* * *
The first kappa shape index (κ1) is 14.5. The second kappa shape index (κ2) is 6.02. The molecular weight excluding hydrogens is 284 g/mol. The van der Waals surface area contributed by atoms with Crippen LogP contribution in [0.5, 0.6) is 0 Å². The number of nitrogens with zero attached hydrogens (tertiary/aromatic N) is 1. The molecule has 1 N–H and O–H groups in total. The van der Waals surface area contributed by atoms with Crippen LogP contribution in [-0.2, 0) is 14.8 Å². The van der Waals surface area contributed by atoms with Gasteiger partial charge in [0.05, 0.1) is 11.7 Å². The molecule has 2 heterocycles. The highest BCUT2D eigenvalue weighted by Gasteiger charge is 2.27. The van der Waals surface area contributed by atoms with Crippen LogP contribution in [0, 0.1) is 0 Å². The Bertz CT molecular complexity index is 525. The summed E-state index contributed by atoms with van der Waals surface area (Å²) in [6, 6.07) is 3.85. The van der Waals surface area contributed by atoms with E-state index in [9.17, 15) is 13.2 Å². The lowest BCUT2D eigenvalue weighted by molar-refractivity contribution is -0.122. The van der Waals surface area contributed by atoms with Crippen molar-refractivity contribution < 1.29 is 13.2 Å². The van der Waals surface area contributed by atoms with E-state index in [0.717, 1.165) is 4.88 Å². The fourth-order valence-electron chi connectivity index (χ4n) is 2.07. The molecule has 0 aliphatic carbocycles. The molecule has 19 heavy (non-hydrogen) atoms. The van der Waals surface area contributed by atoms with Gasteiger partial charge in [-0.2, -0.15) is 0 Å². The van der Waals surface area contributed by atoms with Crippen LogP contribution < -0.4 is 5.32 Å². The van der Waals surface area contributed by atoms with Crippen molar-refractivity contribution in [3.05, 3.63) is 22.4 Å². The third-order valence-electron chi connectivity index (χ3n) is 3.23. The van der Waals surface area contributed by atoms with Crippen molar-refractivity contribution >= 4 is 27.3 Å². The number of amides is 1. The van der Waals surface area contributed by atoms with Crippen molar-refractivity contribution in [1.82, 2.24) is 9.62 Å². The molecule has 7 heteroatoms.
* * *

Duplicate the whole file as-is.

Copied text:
The first kappa shape index (κ1) is 14.5. The second kappa shape index (κ2) is 6.02. The molecular weight excluding hydrogens is 284 g/mol. The van der Waals surface area contributed by atoms with Crippen LogP contribution in [0.5, 0.6) is 0 Å². The number of nitrogens with zero attached hydrogens (tertiary/aromatic N) is 1. The molecule has 1 N–H and O–H groups in total. The van der Waals surface area contributed by atoms with Crippen LogP contribution in [-0.2, 0) is 14.8 Å². The van der Waals surface area contributed by atoms with Gasteiger partial charge in [0.05, 0.1) is 11.7 Å². The molecule has 2 heterocycles. The highest BCUT2D eigenvalue weighted by Gasteiger charge is 2.27. The van der Waals surface area contributed by atoms with Crippen LogP contribution in [0, 0.1) is 0 Å². The Bertz CT molecular complexity index is 525. The summed E-state index contributed by atoms with van der Waals surface area (Å²) in [6, 6.07) is 3.85. The van der Waals surface area contributed by atoms with E-state index in [9.17, 15) is 13.2 Å². The lowest BCUT2D eigenvalue weighted by molar-refractivity contribution is -0.122. The van der Waals surface area contributed by atoms with Crippen molar-refractivity contribution < 1.29 is 13.2 Å². The van der Waals surface area contributed by atoms with E-state index in [0.717, 1.165) is 4.88 Å². The fourth-order valence-electron chi connectivity index (χ4n) is 2.07. The molecule has 0 aliphatic carbocycles. The molecule has 19 heavy (non-hydrogen) atoms. The van der Waals surface area contributed by atoms with Gasteiger partial charge in [-0.2, -0.15) is 0 Å². The van der Waals surface area contributed by atoms with Crippen LogP contribution < -0.4 is 5.32 Å². The van der Waals surface area contributed by atoms with Crippen molar-refractivity contribution in [3.05, 3.63) is 22.4 Å². The third-order valence-electron chi connectivity index (χ3n) is 3.23. The van der Waals surface area contributed by atoms with Crippen molar-refractivity contribution >= 4 is 27.3 Å². The number of amides is 1. The van der Waals surface area contributed by atoms with Crippen molar-refractivity contribution in [1.82, 2.24) is 9.62 Å². The molecule has 7 heteroatoms.